Fortunately for all of us on Simon’s crew, Sir Chay recognised leadership when he saw it in action. And here’s the point. Simon told us before we set out that his major goal for the race was to spend the entire last leg (the almost insignificant Atlantic crossing from Boston back to Southampton – just 3,000 mile across an ocean which has sunk the Titanic amongst many others) in his bunk, sleeping.

So what kind of leadership is that? Well it is the kind of leadership that endeavours to teach others everything the leader knows and set them free to continue the journey on their own. In fact Simon achieved his ambition for the race as we sailed into Boston harbour on the penultimate leg. Under the tightly focussed cameras of a fleet of motorboats and helicopters filming and broadcasting the event on live TV, our crew performed a dancing sequence of spinnaker gybes – complex manoeuvers on a 67 foot yacht travelling at over 20 knots in crowded conditions – without a single hitch. Perhaps the proudest moment of our entire trip around the world was hearing Simon say that he had done nothing as we negotiated our way to the finishing line there, except wander around the deck and take photographs.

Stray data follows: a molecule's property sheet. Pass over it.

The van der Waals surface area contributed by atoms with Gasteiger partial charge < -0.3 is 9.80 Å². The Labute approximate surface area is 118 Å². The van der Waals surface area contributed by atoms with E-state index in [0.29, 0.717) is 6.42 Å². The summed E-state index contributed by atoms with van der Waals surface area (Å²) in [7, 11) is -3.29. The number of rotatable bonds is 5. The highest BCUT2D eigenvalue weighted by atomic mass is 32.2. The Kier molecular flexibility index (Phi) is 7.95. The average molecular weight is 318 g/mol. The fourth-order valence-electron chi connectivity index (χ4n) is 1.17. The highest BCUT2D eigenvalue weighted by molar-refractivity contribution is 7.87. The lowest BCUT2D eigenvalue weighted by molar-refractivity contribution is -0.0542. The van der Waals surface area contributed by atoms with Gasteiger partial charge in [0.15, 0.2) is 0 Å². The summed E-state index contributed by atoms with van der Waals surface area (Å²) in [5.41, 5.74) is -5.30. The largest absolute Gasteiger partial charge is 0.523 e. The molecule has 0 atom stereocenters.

So, go on Eddie Jones. Once you have made England world champions, beaten everyone who has faced you and your team down, then yes please show us all the finest example of leadership anyone can – and make yourself redundant. I’m with you on that.

The Story of Leadership Research and Development